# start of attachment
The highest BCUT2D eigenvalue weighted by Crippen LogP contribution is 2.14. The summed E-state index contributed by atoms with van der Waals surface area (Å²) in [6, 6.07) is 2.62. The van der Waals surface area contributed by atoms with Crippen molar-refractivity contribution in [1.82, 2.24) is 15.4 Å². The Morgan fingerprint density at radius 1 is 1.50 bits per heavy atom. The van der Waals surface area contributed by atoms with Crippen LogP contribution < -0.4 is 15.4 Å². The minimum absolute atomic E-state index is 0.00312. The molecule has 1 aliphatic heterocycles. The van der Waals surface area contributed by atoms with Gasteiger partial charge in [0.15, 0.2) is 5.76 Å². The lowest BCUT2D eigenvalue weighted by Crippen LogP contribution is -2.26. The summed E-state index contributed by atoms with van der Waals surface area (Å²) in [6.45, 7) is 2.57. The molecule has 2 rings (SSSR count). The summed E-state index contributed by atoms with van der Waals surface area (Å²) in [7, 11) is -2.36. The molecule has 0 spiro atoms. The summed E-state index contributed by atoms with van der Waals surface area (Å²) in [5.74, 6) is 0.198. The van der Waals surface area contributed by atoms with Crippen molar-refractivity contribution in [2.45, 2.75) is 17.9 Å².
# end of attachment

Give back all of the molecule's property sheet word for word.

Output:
The highest BCUT2D eigenvalue weighted by Crippen LogP contribution is 2.14. The summed E-state index contributed by atoms with van der Waals surface area (Å²) in [6, 6.07) is 2.62. The van der Waals surface area contributed by atoms with Crippen molar-refractivity contribution in [1.82, 2.24) is 15.4 Å². The Morgan fingerprint density at radius 1 is 1.50 bits per heavy atom. The van der Waals surface area contributed by atoms with Crippen LogP contribution < -0.4 is 15.4 Å². The minimum absolute atomic E-state index is 0.00312. The molecule has 1 aliphatic heterocycles. The van der Waals surface area contributed by atoms with Gasteiger partial charge in [0.15, 0.2) is 5.76 Å². The lowest BCUT2D eigenvalue weighted by Crippen LogP contribution is -2.26. The summed E-state index contributed by atoms with van der Waals surface area (Å²) in [6.45, 7) is 2.57. The molecule has 2 rings (SSSR count). The summed E-state index contributed by atoms with van der Waals surface area (Å²) in [7, 11) is -2.36. The molecule has 0 spiro atoms. The summed E-state index contributed by atoms with van der Waals surface area (Å²) in [5.74, 6) is 0.198. The van der Waals surface area contributed by atoms with Crippen molar-refractivity contribution in [2.45, 2.75) is 17.9 Å².